|Monday, February 3
Are Venus and Serena bad for tennis?
By Darren Rovell
Five years ago, Richard Williams sat down to hammer out the details of a five-year endorsement deal for his youngest daughter, Serena. Although she was ranked 99th in the world and only had one tournament victory at the time, Richard Williams wanted to make sure the contract included performance bonuses when his daughter ranked in the Top 10.
Today, as the deal nears its expiration, Puma is expected to find itself in a bidding war for Serena. Winner of four straight Grand Slam events and now ranked No. 1 in the world, she is expected to command as much as $10 million a year for her next endorsement deal. That would trump her sister Venus' shoe and apparel deal by $2 million a year and could help her eclipse the off-the-court income of Anna Kournikova, who annually earns between $12 million to $14 million despite never winning a WTA singles title.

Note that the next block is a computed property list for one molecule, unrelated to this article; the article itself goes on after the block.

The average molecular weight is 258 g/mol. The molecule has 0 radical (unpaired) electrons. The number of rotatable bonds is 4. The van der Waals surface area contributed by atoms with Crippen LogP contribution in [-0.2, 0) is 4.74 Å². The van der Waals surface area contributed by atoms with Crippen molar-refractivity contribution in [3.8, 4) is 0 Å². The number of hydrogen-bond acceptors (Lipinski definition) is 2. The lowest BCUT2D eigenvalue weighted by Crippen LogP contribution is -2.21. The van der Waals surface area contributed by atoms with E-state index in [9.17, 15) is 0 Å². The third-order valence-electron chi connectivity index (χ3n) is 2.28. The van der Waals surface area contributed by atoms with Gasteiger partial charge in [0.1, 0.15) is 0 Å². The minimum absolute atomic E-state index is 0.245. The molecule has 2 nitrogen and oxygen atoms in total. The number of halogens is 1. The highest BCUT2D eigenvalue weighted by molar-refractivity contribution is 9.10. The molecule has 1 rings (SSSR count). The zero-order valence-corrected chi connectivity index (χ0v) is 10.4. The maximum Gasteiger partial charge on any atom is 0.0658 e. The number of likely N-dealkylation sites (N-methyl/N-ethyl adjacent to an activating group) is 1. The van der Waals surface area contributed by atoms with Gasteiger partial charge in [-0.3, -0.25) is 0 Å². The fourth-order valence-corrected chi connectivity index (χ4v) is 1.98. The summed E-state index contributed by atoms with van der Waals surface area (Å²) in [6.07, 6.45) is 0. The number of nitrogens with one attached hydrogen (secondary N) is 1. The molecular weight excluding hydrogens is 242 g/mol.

It was more than two years ago that Venus began racking up lucrative endorsement deals. Victories at Wimbledon and the U.S. Open in 2000 led to a five-year, $40-million contract with Reebok, the largest single endorsement deal ever signed by a female athlete. Success in recent years, including her defense of the Wimbledon and the U.S. Open titles in 2001, made Venus the hottest property in tennis.
That is, until her sister surpassed her as the world's most dominant women's tennis player.
Just as she did in the Australian Open women's final on Jan. 25, Serena has faced her older sister in the championship round of four straight Grand Slam events and, with victories in each, she has now surpassed Venus' total of four Slam titles.
Sports marketers have tried to capitalize on their dominance of women's tennis, and Avon, Wrigley and McDonald's collectively have invested more than $20 million to use the sisters as marketing vehicles. But with several sponsorship categories still available, including choice of beverage, car and financial institution, Venus and Serena figure to make millions more.